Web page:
|Publication number||US3253066 A|
|Publication date||May 24, 1966|
|Filing date||Jun 19, 1963|
|Priority date||Jun 19, 1963|
|Publication number||US 3253066 A, US 3253066A, US-A-3253066, US3253066 A, US3253066A|
|Inventors||Hardy Paul Wilson, Peterson Orrin Martel|
|Original Assignee||American Can Co|
|Export Citation||BiBTeX, EndNote, RefMan|
|Patent Citations (7), Referenced by (13), Classifications (10)|
|External Links: USPTO, USPTO Assignment, Espacenet|
May 24, 1966 P. w. HARDY ETAL.
METHOD OF FORMING FOAMED PLASTIC ARTICLES Filed June 19, 1965 FIG.3
m SYM Jm M05 M 2 MHPQWW INH M, WM 7 a M4 7 WM 9 Al 0 Mm United States Patent 3,253,066 METHOD OF FORMING FOABED PLASTIC ARTICLES Paul Wilson Hardy, Barrington, and Orrin Martel Peterson, Crystal Lake, 11]., assignors to American Can Company, New York, N.Y., a corporation of New Jersey Filed June 19, 1963, Ser. No. 289,009 4 Claims. (Cl. 264-51) The present invention relates to a method of molding foamed articles from expandable thermoplastic materials and more particularly to the molding of expandable granules of thermoplastic material by extruding a viscous semi-expanded mass of expandable thermoplastic into a mold and allowing the foamable material to complete its expansion within the mold.
The prior art discloses articles, such as floats, buoys, insulating containers, and the like being molded from partially expanded beads of polystyrene or other expandable thermoplastic material by exposing partially expanded beads within the mold to steam, in order to complete the expansion and fuse the beads. Among the difficulties encountered with articles molded by this method are long molding cycles and poor durability of the molded articles.
Another method shown by the prior art involves molding articles by injecting a plastic mass above its foaming temperature, but under a restraining pressure, into a complicated mold in order to provide a core of foam with a skin of solid thermoplastic material. The mold is provided with retractable walls in order to obtain expansion of the foamable thermoplastic between an inner and outer skin of solid thermoplastic material.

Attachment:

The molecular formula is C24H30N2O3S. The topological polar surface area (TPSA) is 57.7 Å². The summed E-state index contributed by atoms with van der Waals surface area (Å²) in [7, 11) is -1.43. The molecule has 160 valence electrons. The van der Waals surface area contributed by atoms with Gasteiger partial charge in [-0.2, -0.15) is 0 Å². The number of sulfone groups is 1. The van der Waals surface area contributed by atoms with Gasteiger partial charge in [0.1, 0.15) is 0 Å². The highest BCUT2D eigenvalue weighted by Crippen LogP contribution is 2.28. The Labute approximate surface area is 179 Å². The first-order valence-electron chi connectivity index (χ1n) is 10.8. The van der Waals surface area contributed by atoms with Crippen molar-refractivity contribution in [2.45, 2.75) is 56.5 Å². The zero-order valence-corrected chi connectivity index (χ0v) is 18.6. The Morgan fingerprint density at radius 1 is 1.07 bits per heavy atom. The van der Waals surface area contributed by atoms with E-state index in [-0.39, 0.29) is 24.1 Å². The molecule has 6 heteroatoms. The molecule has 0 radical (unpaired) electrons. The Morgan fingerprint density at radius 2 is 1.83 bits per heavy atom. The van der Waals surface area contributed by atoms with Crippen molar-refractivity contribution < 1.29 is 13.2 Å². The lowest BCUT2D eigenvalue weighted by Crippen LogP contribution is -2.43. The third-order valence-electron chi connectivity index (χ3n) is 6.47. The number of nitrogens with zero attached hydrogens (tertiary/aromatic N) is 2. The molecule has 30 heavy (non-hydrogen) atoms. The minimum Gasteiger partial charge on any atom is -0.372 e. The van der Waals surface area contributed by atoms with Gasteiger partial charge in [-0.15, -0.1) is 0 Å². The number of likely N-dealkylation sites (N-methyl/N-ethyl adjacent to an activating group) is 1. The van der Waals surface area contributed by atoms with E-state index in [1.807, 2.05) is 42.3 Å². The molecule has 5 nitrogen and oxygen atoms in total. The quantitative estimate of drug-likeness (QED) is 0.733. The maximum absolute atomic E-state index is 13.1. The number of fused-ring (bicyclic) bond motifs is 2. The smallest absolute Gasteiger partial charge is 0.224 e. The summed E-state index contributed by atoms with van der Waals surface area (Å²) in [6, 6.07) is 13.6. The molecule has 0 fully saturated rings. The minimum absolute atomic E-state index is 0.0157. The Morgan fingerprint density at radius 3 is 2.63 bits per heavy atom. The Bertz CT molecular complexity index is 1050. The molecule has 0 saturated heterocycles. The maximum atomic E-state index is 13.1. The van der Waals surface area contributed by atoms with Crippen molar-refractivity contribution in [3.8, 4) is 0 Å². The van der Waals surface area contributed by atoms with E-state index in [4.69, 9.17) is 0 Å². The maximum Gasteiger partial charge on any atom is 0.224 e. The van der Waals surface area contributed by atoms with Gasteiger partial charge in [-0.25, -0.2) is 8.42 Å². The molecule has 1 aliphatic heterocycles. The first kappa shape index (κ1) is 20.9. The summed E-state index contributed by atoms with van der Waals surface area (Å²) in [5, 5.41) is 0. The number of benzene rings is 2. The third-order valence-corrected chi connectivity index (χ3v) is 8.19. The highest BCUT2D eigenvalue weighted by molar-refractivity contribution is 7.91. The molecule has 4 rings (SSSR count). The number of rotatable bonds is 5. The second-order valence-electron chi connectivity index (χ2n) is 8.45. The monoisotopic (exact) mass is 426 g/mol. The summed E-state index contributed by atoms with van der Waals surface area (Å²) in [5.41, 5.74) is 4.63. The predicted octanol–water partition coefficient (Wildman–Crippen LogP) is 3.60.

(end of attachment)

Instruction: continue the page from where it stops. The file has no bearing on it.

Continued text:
A method of continuously molding extruded foam thermoplastic is shown in United States Patent 2,905,972. However, the method related in this patent pertains to extruding foamable thermoplastic into a forming die which is defined by a plurality of surfaces that are driven in the direction of extrusion. This method is generally limited to the production of rod or sheet-type materials.
It is therefore an object of the present invention to provide a method of producing irregular shaped low density thermoplastic articles.
Another object is to provide a method for forming articles from granules of expandable thermoplastic without requiring pre-expansion of the granules.
A further object is to provide a method of molding articles of foamable thermoplastic having a tough durable skin of solid thermoplastic and a cellular foamed thermoplastic interior.
A still further object is to provide a rapid and simple method of producing a thermoplastic foamed article.
Numerous other objects and advantages of the invention will be apparent as it is better understood from the following description, which, taken in connection with the accompanying drawings, discloses a preferred embodiment thereof.
The above objects are accomplished by extruding a predetermined quantity of a substantially viscous expandable thermoplastic into a heated mold, the mold comprising at least two pieces. After the quantity of thermoplastic is extruded into the mold, the mold is held at its elevated temperature for a predetermined period of time, thus allowing the expandable thermoplastic within the mold to expand until it assumes the shape of the mold cavity. Thereafter, the mold and the foam thermoplastic therein are cooled to below the heat distortion temperature of the thermoplastic. The mold is then opened and the expanded thermoplastic article having a foamed core and a surface skin of solid thermoplastic is removed from the mold.
Referring to the drawings:
FIG. 1 is a sectional view of one form of apparatus for performing a step in the method of the instant invention;
FIG. 2 is a sectional view showing a subsequent step of the method;
FIG. 3 is a setcional view showing a further step in the sequence of the method;
FIGS. 4 through 6 are views similar to FIGS. 1, 2 and 3 respectively but showing a modified form of the invention; and
FIGS. 7 through 9 are views similar to FIGS. 1, 2 and 3 respectively but showing another modification of the invention.
In practicing the method of this invention, granules of thermoplastic resins, e.g. polystyrene, polyethylene, polypropylene, polyvinyl acetate, and polyvinyl chloride containing about 5 to 10% by weight of a volatile blowing agent such as methyl chloride, pentane, methyl ether, methyl ethyl ether, butane, hexane, heptane, methanol, methylacetate, sym-dichlorotetrafluorethane, and the like dispersed within the granules, are placed into a conventional three zone extruder, although other type extruders may be used without departing from the scope of this invention. Ordinary thermoplastic, together with an unincorporated quantity of blowing agent may also be added to the extruder. Numerous other blowing agents may also be utilized, such as those enumerated in US. Patent 2,905,972.